Horace (L10 Latin 432)

              The Odes of Horace rank among the world´s greatest lyric poems. In this course we will read a number of the Odes in Latin, concentrating on the sound of the verse, how Horace uses the Latin language, and Horace himself as a man, a poet, and a Roman of the Augustan Age. Readings in secondary sources in English will give us further insights into what the Odes tell us about Horace, Rome, and the workings of lyric poetry.

                Seneca and Roman Tragedy (L10 Latin 416)

                The tragedies of Seneca are fascinating works in themselves and have had a profound influence on modern theatre and literature. In this class we will read together Seneca’s Phaedra in Latin, other Senecan plays in English translation, and various works of ancient literature and modern scholarship related to the plays. Each student will also choose an additional Senecan tragedy to read in Latin, and graduate student class members will read Seneca’s Thyestes in Latin. Among the topics discussed will be the tradition of tragedy in Rome, questions of performance, and Seneca’s responses to the politics and philosophy of his age.

                  Catullus (L10 Latin 531)

                  We will read, discuss, and write about the entire corpus of Catullus and scholarly works on Catullus and his poems, examining the sound and style of the poems, their literary and cultural background, their influence on later literature, and how various modern approaches can help us understand them.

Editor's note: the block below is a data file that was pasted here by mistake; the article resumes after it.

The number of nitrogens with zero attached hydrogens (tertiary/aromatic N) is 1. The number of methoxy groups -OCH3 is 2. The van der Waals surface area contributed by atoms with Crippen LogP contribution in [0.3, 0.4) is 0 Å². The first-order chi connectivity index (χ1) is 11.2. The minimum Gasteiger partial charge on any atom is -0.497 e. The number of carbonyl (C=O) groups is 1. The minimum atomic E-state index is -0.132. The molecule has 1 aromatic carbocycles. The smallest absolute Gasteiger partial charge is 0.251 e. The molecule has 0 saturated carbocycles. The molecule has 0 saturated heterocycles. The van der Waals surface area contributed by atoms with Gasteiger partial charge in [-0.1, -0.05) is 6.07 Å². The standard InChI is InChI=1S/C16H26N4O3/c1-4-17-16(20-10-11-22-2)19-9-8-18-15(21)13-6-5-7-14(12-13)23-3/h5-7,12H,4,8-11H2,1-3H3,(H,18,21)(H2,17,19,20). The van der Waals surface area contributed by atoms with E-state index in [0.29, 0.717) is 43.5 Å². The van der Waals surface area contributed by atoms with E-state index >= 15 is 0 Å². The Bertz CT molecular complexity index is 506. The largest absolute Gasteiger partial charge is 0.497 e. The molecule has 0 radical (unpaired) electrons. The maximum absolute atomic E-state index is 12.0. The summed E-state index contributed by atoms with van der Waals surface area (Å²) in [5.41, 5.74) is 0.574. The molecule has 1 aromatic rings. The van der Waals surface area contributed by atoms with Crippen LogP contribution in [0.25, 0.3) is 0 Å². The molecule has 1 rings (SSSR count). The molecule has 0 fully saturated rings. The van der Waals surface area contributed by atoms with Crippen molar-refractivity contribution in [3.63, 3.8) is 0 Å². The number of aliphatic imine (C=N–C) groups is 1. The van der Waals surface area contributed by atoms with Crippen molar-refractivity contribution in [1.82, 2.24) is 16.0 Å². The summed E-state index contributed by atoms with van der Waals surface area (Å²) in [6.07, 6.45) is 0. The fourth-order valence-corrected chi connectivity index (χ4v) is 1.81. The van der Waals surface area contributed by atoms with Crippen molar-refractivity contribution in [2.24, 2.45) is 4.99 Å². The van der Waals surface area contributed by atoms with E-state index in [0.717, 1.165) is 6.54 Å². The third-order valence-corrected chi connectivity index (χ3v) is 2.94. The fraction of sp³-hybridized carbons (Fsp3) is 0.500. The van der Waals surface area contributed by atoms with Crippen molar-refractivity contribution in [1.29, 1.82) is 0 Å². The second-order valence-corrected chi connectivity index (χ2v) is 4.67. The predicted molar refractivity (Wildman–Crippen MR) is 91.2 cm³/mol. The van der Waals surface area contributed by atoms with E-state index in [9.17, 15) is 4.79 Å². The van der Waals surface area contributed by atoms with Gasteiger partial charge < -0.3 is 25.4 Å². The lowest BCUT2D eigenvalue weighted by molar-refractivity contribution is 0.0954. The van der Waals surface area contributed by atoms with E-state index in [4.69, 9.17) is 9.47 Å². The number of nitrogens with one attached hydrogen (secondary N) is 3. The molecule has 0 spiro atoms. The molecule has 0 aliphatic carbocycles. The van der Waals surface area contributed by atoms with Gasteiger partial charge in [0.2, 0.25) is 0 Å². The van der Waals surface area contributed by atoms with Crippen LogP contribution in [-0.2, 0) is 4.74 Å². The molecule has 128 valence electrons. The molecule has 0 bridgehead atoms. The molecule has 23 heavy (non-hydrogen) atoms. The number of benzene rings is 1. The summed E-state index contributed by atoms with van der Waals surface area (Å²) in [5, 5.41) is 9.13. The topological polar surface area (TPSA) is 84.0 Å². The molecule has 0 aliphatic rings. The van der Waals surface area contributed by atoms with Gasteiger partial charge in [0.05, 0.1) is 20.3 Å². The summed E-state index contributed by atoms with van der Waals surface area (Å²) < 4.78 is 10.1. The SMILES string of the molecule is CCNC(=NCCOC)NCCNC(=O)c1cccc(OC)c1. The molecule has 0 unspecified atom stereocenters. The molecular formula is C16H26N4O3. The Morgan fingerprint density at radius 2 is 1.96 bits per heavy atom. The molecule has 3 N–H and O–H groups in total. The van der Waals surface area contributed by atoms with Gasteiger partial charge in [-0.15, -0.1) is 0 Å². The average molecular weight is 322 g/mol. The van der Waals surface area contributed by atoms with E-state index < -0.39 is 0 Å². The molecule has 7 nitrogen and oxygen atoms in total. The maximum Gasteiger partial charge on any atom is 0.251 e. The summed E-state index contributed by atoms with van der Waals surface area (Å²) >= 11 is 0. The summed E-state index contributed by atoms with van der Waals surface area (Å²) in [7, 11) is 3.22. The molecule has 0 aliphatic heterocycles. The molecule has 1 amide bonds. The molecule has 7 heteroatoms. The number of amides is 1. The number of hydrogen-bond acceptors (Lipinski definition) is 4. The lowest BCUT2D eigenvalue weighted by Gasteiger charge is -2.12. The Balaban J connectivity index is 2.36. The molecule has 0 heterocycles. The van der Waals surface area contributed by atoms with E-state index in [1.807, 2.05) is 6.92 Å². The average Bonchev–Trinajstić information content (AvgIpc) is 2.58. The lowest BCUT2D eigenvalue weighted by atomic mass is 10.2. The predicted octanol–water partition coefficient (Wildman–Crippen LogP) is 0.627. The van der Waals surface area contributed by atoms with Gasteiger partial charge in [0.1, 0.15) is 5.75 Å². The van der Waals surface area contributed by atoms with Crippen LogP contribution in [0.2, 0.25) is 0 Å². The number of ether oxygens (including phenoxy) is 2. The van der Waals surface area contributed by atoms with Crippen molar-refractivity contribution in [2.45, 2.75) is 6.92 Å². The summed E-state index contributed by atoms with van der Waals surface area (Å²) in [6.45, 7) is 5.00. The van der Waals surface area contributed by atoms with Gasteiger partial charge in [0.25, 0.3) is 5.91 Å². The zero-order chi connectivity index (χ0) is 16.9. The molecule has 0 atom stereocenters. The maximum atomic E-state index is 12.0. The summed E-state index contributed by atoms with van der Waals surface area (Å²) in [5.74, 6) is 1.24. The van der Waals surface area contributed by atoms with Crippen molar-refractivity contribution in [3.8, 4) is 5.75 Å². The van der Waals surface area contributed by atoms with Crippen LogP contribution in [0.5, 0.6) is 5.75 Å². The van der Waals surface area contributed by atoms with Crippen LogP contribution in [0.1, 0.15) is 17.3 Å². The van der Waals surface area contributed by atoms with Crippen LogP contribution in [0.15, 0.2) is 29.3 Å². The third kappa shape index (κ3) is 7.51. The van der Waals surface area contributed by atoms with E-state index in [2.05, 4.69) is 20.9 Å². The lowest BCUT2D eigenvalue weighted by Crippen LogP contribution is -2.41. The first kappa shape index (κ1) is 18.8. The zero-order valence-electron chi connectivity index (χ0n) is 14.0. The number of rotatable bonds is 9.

Livy (L10 Latin 533)

                    This course is designed as an introduction to the Ab urbe condita of Livy. We will read extensive selections from the work in Latin and will discuss various questions, including Livy's relationship with earlier and later writers, his style and literary techniques, and his moral, political, and philosophical preconceptions.

                      Classical to Renaissance Literature (L93 Interdisciplinary Project in the Humanities 201C)

                      Students enrolled in this course engage in close and sustained reading of a set of texts that are indispensable for an understanding of the European literary tradition, texts that continue to offer invaluable insights into humanity and the world around us. Homer's Iliad is the foundation of our class. We then go on to trace ways in which later poets and dramatists engage the work of predecessors who inspire and challenge them. Readings move from translations of Greek, Latin, French, Japanese, and Italian, to poetry and drama composed in English. In addition to Homer, we will read works of Sappho, Sophocles, Plato, Vergil, Ovid, Marie de France, Dante, Petrarch, Zeami, and Shakespeare.

                        Selected Publications


                        Music in Roman Comedy (Cambridge 2012)
                        Roman Theatre  (Cambridge 2012)
                        The Theater of Plautus: Playing to the Audience (Austin 1998)
                        Artistry and Ideology: Livy's Vocabulary of Virtue (Frankfurt 1989)

                        Edited Volumes

                        Form und Bedeutung im lateinischen Drama / Form and Meaning in Latin Drama, ed. by Timothy J. Moore and Wolfgang Polleichtner.

                        Aristophanes and Menander: Three Comedies: Peace, Money, the God, Samia, translated by Douglass Parker, ed. with introductions and notes by Timothy J. Moore.